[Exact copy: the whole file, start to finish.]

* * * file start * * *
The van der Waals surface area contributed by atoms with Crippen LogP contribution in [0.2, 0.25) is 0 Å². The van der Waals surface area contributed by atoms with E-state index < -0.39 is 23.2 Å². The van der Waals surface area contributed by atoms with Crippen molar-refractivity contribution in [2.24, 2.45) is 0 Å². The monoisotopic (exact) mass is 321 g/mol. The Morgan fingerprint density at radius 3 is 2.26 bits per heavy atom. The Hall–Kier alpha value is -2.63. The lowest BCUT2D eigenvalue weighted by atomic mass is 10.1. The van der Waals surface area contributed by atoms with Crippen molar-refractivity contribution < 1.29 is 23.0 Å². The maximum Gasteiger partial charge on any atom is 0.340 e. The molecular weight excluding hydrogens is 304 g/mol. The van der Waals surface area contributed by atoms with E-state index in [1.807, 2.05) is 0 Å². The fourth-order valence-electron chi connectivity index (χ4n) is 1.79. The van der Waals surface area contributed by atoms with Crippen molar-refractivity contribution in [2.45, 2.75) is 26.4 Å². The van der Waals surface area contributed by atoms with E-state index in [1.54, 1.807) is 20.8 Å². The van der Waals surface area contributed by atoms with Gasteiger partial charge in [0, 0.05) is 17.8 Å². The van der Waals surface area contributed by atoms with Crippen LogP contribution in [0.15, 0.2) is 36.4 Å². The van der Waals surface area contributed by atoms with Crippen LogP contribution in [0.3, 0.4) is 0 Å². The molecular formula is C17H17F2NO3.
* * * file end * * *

The van der Waals surface area contributed by atoms with Crippen LogP contribution in [0.2, 0.25) is 0 Å². The van der Waals surface area contributed by atoms with E-state index < -0.39 is 23.2 Å². The van der Waals surface area contributed by atoms with Crippen molar-refractivity contribution in [2.24, 2.45) is 0 Å². The monoisotopic (exact) mass is 321 g/mol. The Morgan fingerprint density at radius 3 is 2.26 bits per heavy atom. The Hall–Kier alpha value is -2.63. The lowest BCUT2D eigenvalue weighted by atomic mass is 10.1. The van der Waals surface area contributed by atoms with Crippen molar-refractivity contribution < 1.29 is 23.0 Å². The maximum Gasteiger partial charge on any atom is 0.340 e. The molecular weight excluding hydrogens is 304 g/mol. The van der Waals surface area contributed by atoms with E-state index in [1.807, 2.05) is 0 Å². The fourth-order valence-electron chi connectivity index (χ4n) is 1.79. The van der Waals surface area contributed by atoms with Crippen molar-refractivity contribution in [2.45, 2.75) is 26.4 Å². The van der Waals surface area contributed by atoms with E-state index in [1.54, 1.807) is 20.8 Å². The van der Waals surface area contributed by atoms with Gasteiger partial charge in [0, 0.05) is 17.8 Å². The van der Waals surface area contributed by atoms with Crippen LogP contribution in [0.15, 0.2) is 36.4 Å². The van der Waals surface area contributed by atoms with Crippen LogP contribution in [0.3, 0.4) is 0 Å². The molecular formula is C17H17F2NO3.